Pilots fly UAVs in Iraq or Afghanistan, for example, through a web of fiber-optic cables and satellite dishes. Phone lines carry flight commands from US military ground control to satellite dishes in Europe, which then relay the commands to other small satellite dishes on the Predator, Martin explains.
The string of computer nodes means a two-second lag between the pilot’s command and the aircraft’s response. That’s why pilots based in, say, Kandahar fly the drones during takeoff, then transfer the controls to other Air Force pilots based in Nevada. When it’s time for the drones to land, the Nevada-based pilots then hand back the controls to their counterparts in Kandahar.
But given the complex and varied nature of the communications network that connects the pilots to their drones, links are often lost.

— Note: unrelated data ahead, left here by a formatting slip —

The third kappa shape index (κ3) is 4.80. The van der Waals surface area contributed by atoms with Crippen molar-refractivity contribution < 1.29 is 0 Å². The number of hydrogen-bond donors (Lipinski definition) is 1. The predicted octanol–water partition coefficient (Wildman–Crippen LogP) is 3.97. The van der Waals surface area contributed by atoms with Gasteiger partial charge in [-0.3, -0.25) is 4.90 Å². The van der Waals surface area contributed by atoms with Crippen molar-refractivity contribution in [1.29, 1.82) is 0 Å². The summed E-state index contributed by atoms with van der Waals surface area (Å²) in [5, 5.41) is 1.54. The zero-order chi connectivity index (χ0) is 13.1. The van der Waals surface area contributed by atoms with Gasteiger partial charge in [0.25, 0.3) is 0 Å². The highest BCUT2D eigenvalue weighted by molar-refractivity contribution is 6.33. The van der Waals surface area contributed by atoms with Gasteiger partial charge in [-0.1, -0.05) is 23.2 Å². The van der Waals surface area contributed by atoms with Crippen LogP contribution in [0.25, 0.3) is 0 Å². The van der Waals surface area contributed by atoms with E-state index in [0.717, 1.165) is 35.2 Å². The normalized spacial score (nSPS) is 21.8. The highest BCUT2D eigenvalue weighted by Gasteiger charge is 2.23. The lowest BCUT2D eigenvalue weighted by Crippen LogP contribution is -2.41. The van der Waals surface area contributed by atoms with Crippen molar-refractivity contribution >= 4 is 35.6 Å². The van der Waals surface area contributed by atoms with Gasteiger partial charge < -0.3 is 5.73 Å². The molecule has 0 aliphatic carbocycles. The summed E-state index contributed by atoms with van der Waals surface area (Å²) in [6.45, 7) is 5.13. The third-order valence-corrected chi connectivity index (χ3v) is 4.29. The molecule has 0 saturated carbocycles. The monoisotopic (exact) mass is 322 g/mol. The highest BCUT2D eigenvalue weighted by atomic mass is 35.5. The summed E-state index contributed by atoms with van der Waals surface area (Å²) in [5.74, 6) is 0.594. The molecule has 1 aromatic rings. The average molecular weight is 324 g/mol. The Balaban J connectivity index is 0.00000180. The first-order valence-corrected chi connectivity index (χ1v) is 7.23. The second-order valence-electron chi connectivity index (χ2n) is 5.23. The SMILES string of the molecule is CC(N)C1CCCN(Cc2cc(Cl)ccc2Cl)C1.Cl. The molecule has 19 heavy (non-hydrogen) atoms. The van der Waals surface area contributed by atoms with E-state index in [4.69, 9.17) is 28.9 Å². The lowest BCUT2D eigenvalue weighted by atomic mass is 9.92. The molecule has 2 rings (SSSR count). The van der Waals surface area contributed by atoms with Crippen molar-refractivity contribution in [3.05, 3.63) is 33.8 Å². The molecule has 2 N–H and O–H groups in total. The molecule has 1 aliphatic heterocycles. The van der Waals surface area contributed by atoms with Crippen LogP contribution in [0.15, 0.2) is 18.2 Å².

Martin recalls an instance in which his screen froze just has he was preparing to fire one of the missiles on his Predator. “Suddenly, just before I fired, the screen froze. Alarms began sounding and warnings flashed,” he recounts in his book.
“There had been a power outage in the satellite uplink in Europe. I had no further control of the plane.”
In such cases, UAVs are left to their own devices. Though they are generally programmed to fly a pre-determined – and thus trackable – path until pilots are back online, in the past the US military has been forced to shoot down renegade drones. In other instances, they simply crash.